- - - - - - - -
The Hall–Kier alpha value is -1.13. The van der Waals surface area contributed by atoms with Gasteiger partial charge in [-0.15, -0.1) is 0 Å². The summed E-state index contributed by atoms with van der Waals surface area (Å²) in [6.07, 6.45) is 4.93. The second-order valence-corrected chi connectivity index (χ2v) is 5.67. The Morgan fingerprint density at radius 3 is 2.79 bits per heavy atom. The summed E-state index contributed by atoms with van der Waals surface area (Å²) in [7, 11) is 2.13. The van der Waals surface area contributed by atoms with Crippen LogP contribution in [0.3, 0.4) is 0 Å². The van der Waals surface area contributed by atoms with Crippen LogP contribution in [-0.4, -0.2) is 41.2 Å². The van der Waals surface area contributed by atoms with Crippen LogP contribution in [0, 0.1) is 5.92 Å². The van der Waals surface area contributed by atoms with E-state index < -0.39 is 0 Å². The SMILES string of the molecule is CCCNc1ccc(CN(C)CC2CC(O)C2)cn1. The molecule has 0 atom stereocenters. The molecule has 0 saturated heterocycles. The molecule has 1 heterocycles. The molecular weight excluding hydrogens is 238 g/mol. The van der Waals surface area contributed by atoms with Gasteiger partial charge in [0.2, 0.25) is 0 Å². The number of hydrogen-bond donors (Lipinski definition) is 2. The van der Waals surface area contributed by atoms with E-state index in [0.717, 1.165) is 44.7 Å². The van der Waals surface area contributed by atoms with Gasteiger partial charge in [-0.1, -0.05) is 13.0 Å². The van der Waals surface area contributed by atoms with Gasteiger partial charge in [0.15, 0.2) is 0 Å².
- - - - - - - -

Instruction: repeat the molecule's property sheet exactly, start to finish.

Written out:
The Hall–Kier alpha value is -1.13. The van der Waals surface area contributed by atoms with Gasteiger partial charge in [-0.15, -0.1) is 0 Å². The summed E-state index contributed by atoms with van der Waals surface area (Å²) in [6.07, 6.45) is 4.93. The second-order valence-corrected chi connectivity index (χ2v) is 5.67. The Morgan fingerprint density at radius 3 is 2.79 bits per heavy atom. The summed E-state index contributed by atoms with van der Waals surface area (Å²) in [7, 11) is 2.13. The van der Waals surface area contributed by atoms with Crippen LogP contribution in [0.3, 0.4) is 0 Å². The van der Waals surface area contributed by atoms with Crippen LogP contribution in [-0.4, -0.2) is 41.2 Å². The van der Waals surface area contributed by atoms with Crippen LogP contribution in [0, 0.1) is 5.92 Å². The van der Waals surface area contributed by atoms with E-state index < -0.39 is 0 Å². The SMILES string of the molecule is CCCNc1ccc(CN(C)CC2CC(O)C2)cn1. The molecule has 0 atom stereocenters. The molecule has 0 saturated heterocycles. The molecule has 1 heterocycles. The molecular weight excluding hydrogens is 238 g/mol. The van der Waals surface area contributed by atoms with Gasteiger partial charge in [0.2, 0.25) is 0 Å². The number of hydrogen-bond donors (Lipinski definition) is 2. The van der Waals surface area contributed by atoms with E-state index in [0.717, 1.165) is 44.7 Å². The van der Waals surface area contributed by atoms with Gasteiger partial charge in [-0.1, -0.05) is 13.0 Å². The van der Waals surface area contributed by atoms with Gasteiger partial charge in [0.15, 0.2) is 0 Å².